In discussing his term as governor, Darden humbly suggests that he had a relatively easy job—never mind the fact that the United States was in the thick of its involvement in World War II at the time. While the possibility of an enemy invasion via Hampton Roads and other war-related concerns haunted him constantly, public support bolstered Darden. As he saw it, the international emergency drew the state’s citizens and lawmakers together, creating a general “unity of thought and purpose” that minimized petty bickering. When Latimer reminds him of the battle he faced in trying to bar children from religious meetings involving snake handling, Darden is less philosophical. He laughingly names that particular dispute “the worst thing I ever got into in my life.”
Tuck was not graced with a similarly consensus-driven term, but such a man could never be cowed by a little opposition. One of Tuck’s most controversial moves was his handling of the threatened Virginia Electric and Power Company (VEPCO) strike in his early days in office. Unwilling to accept this possibility, Tuck was poised to utilize a dusty statute authorizing the governor to call up an “unorganized militia.” The would-be strikers would thereby become draftees, forced to keep the power company running. He discusses this, his much-maligned “anti-Truman bill,” and various other flaps with the same disarming humor and conviction that likely flustered and frustrated many an opponent over the years.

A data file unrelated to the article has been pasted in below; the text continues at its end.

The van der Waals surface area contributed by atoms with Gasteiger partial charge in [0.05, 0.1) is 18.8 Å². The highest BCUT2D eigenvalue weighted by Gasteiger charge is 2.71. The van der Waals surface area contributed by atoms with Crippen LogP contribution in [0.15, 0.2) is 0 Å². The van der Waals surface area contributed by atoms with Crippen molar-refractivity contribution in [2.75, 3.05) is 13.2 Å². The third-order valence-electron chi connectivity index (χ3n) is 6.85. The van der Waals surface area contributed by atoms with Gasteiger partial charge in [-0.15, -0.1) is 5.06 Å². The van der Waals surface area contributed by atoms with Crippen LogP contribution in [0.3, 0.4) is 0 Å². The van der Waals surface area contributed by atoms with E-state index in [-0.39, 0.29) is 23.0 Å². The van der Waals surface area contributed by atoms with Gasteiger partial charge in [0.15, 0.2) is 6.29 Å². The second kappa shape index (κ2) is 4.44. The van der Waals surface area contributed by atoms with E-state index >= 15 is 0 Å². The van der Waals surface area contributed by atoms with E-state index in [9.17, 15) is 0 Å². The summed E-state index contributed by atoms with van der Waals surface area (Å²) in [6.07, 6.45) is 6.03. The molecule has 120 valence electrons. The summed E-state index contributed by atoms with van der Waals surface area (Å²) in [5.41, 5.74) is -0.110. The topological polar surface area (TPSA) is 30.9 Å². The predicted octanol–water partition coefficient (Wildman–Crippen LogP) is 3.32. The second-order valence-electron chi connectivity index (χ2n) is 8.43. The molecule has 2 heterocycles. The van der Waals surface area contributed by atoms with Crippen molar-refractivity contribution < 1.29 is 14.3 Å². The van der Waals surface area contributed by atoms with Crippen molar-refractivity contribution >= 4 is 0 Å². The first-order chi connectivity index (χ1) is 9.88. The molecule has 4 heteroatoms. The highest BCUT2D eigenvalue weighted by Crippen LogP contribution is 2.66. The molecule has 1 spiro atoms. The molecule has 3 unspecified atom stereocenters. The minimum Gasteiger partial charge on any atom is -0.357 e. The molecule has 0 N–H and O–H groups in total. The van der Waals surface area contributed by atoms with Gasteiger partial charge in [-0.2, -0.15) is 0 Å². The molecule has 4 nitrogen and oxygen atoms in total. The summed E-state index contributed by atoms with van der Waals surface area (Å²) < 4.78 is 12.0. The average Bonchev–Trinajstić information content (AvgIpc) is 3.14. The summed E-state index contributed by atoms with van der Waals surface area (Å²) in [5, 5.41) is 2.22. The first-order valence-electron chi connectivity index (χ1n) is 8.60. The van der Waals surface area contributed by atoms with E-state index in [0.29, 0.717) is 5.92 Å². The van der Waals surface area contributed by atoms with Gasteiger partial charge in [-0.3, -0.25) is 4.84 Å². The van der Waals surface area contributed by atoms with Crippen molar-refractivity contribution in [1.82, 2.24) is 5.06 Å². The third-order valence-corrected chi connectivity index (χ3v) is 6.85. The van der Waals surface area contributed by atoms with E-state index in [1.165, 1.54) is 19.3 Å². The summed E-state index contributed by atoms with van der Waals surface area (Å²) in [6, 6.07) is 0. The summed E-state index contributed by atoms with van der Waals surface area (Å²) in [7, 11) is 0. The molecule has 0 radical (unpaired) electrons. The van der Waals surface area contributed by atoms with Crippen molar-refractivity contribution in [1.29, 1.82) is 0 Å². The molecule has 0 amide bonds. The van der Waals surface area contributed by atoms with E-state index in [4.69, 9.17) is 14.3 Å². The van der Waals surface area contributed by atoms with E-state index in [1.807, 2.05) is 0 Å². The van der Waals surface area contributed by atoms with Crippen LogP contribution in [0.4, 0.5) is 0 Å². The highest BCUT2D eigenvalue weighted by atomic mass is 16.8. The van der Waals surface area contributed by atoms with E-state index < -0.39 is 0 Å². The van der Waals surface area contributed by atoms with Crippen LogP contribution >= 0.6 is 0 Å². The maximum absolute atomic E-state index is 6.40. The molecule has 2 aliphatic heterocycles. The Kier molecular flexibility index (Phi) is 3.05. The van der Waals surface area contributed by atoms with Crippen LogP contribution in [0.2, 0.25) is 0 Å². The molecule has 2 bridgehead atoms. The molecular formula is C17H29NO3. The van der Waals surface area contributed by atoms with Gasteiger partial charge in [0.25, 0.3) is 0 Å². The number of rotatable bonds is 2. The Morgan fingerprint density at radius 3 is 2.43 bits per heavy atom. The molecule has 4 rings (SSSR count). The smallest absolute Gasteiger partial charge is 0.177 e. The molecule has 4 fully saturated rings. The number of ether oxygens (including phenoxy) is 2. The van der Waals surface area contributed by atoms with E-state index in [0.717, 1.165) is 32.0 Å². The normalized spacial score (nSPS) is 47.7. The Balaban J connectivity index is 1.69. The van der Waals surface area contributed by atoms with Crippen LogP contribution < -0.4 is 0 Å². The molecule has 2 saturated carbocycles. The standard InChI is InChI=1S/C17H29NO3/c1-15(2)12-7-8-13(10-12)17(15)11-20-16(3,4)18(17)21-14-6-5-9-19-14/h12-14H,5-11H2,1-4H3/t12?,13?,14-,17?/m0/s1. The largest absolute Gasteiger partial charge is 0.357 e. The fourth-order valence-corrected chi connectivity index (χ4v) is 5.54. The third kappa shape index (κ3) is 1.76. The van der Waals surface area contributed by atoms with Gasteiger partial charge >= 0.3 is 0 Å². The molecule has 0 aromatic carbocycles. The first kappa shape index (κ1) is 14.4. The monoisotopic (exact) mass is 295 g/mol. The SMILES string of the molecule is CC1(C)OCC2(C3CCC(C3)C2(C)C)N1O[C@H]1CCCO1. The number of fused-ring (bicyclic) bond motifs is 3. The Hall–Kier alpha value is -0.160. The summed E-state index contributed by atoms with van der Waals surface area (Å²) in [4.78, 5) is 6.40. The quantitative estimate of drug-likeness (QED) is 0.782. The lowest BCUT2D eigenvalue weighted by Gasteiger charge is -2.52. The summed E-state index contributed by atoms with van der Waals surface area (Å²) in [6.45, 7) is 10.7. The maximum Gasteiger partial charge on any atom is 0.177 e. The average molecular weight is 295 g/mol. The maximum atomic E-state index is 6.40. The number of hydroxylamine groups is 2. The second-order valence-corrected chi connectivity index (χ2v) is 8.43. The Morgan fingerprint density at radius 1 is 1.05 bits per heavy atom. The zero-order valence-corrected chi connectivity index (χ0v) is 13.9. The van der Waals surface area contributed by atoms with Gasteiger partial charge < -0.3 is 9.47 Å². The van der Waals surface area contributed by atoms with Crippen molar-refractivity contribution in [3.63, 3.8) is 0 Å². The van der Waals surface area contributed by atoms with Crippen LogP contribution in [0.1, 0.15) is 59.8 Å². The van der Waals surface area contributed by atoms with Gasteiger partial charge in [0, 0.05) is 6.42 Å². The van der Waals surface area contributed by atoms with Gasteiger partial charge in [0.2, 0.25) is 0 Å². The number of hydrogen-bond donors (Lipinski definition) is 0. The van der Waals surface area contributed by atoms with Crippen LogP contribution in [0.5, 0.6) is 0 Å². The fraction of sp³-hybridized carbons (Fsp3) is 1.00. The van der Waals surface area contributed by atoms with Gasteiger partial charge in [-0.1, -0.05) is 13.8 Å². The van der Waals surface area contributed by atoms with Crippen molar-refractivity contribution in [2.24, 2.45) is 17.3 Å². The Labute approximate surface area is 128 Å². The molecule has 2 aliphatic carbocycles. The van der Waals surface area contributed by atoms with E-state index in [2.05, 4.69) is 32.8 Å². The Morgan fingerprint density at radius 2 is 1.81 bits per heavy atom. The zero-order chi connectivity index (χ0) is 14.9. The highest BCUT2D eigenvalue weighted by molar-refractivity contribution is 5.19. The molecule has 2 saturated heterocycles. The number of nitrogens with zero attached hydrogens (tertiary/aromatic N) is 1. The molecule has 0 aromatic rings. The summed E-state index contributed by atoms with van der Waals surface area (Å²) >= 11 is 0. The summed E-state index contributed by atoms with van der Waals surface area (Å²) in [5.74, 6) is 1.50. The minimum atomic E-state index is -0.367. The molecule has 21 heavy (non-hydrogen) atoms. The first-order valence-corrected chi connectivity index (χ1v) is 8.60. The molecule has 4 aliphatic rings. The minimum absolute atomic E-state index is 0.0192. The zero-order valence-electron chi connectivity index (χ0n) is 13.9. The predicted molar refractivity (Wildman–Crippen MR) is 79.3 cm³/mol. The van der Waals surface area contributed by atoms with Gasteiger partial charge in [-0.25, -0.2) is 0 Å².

In addition to the issues that hung over their own years as governor, Darden and Tuck discuss a range of other topics, from Prohibition to the changing nature of political campaigns to the Voting Rights Act of 1965. The men also talk about Darden’s service as president of the University of Virginia and Tuck’s time in the U.S. House of Representatives. Their comments on various aspects of the Civil Rights Movement are intriguing, but the next of the “living history makers” to be interviewed was personally responsible for one of the most difficult decisions of that era.